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Cell Phones in Airplanes

Discussion in 'AviatorChat.com' started by Jason Crandall, Jan 13, 2008.

  1. Jason Crandall

    Jason Crandall F1 Veteran

    Mar 25, 2004
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    I flew from Atlanta to Destin the other day. I had a girl in the plane with me and her phone was working perfectly at 8000 feet. She's with Verizon.

    I'm with T-Mobile and mine doesn't work 1000 feet up.

    Does anyone know which phone service works best in the plane?
     
  2. planeflyr

    planeflyr Karting

    May 27, 2006
    174
    It is both against FAA and FCC regulations to use a cell phone in an aircraft in flight. This goes for GA part 91 aircraft as well.

    Planeflyr
     
  3. Jason Crandall

    Jason Crandall F1 Veteran

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    That's not what I asked.
     
  4. planeflyr

    planeflyr Karting

    May 27, 2006
    174
    I recognize that it is not the question you asked.

    The question itself, however is moot.

    Planeflyr
     
  5. Jason Crandall

    Jason Crandall F1 Veteran

    Mar 25, 2004
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    Let's see.....

    Headset manufacturers that sell headsets with cell phone attachments:

    Bose
    DC
    Lightspeed
    Telex

    Is there a company that doesn't?

    I guess I'm not the only one who thinks it a valid question.

    If you don't like the thread, you don't have to read it.
     
  6. imported_walawdog

    Sep 27, 2007
    14
    Check out this advisory circular:

    http://www.airweb.faa.gov/Regulatory_and_Guidance_Library/rgAdvisoryCircular.nsf/0/72f58116704fc3d986256a71006ed5b0/$FILE/AC91-21-1A.pdf

    It seems to imply that for GA you can make calls during flight unless you are IFR.
     
  7. Der Meister

    Der Meister Formula Junior

    Aug 16, 2005
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    Like stated above the FAR in part 91 refers to IFR operations only, if your VFR you can do what ever you want. The reason behind it being in IFR is they don't want the electromagnetic waves to interfere with your instruments while flying IFR since they are your only reference.

    I have Verizon and I routinly get a signal at 12k+ feet
     
  8. planeflyr

    planeflyr Karting

    May 27, 2006
    174
    The following is from the office of Chief Counsel, Mr. John Yodice of AOPA.

    I trust his answer to be the definative explanation as I understand it. While NOT specifically cited in part 91 of the FARs it IS specifically cited in the FCC regulations.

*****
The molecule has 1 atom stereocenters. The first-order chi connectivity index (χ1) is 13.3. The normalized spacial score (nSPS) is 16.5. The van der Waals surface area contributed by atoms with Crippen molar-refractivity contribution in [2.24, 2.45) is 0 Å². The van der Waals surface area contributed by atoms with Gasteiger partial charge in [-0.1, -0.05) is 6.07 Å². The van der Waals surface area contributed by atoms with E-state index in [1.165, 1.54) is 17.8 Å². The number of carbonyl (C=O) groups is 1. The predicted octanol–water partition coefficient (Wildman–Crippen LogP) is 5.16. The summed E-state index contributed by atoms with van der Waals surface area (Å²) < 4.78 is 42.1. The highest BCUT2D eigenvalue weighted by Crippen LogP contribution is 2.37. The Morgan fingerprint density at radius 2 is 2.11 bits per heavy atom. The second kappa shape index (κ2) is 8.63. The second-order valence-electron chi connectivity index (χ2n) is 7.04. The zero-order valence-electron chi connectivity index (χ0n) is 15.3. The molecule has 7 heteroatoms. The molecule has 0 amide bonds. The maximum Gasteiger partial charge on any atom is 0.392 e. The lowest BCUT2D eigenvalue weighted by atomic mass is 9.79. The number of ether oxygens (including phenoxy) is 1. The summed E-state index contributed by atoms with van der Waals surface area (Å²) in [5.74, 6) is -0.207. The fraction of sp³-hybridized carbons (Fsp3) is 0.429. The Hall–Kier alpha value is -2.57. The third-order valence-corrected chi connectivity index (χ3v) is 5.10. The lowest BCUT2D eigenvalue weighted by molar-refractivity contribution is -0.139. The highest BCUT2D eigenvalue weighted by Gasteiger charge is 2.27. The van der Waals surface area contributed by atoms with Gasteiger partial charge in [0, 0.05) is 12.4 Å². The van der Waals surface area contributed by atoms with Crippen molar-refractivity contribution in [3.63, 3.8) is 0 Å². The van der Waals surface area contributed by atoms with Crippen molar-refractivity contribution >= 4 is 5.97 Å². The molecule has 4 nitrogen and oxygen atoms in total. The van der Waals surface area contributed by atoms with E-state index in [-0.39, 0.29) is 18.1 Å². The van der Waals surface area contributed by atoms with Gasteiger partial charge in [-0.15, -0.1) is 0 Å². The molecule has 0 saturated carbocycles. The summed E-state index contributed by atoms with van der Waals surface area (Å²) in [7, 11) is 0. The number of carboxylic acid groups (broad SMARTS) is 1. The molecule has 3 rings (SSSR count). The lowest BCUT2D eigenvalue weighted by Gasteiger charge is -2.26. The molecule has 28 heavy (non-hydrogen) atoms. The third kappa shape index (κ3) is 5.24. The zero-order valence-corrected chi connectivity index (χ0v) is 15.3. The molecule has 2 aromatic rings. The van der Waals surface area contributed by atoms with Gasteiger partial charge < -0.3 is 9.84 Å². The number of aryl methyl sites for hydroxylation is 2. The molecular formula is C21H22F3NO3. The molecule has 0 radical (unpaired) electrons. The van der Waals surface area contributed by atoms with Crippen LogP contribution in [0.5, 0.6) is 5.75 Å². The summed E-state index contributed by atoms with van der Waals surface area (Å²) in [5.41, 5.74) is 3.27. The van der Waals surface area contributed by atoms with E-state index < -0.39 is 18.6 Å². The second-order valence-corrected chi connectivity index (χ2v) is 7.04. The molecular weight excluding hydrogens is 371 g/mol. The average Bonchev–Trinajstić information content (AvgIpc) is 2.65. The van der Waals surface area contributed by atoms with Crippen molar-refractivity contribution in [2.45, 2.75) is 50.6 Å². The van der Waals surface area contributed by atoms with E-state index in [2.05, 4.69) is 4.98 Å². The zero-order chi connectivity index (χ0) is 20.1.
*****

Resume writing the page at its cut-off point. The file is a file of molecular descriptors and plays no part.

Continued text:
Pilot Counsel
    Cell phones and flying

    By John S. Yodice

    The use of cellular telephones in connection with private flying has become very popular. It is not at all unusual to see a pilot in or near an aircraft on the ground using a cell phone. The pilot could be checking weather with a flight service station, or even picking up a clearance, or closing a flight plan.

    Just recently, a cell phone was helpful to me. I was trying to depart VFR from EAA's AirVenture at the Oshkosh, Wisconsin, airport, planning to pick up my IFR clearance airborne. I had a lot of company. Traffic was heavy. I was locked in a queue of aircraft waiting to depart. It was about two hours past the proposed departure time on my IFR flight plan. I was concerned that the computer would eventually discard my flight plan. I could just imagine trying to explain that to a busy Chicago Center controller who couldn't find my flight plan. And, I wasn't about to give up my place in line. So, from my aircraft on the ground I called flight service. I extended my estimated departure time. What could have been a difficult situation was easily remedied using a cell phone.

    I wondered. What are the rules that govern the use of cell phones in such situations? I, like most pilots, had a general idea of what is allowable, but I didn't remember seeing anything definitive in the usual aviation literature available to general aviation pilots. I was aware that airlines have specific requirements. But there was nothing specific in the Federal Aviation Regulations or the Aeronautical Information Manual related to general aviation use.

    It turns out that it is more the rules of the Federal Communications Commission than the FAA that apply—though, as we will see, there is one FAR that has some application.

    The FCC rules clearly prohibit the airborne use of cell phones, though they permit the on-ground use of such phones. The prohibition came about because of the FCC's concern that airborne use could cause serious interference problems. The same frequency may be used several times among different cells. This frequency reuse is a key technical feature of the cellular radio service. A cellular phone in an airborne aircraft has greatly increased transmitting range. It could cause interference to transmissions at other cell locations within the system, and to cellular systems in other markets. On the other hand, cellular phones used in aircraft on the ground have the same transmitting range as other ground-based cellular phones and so don't create a long-range interference risk.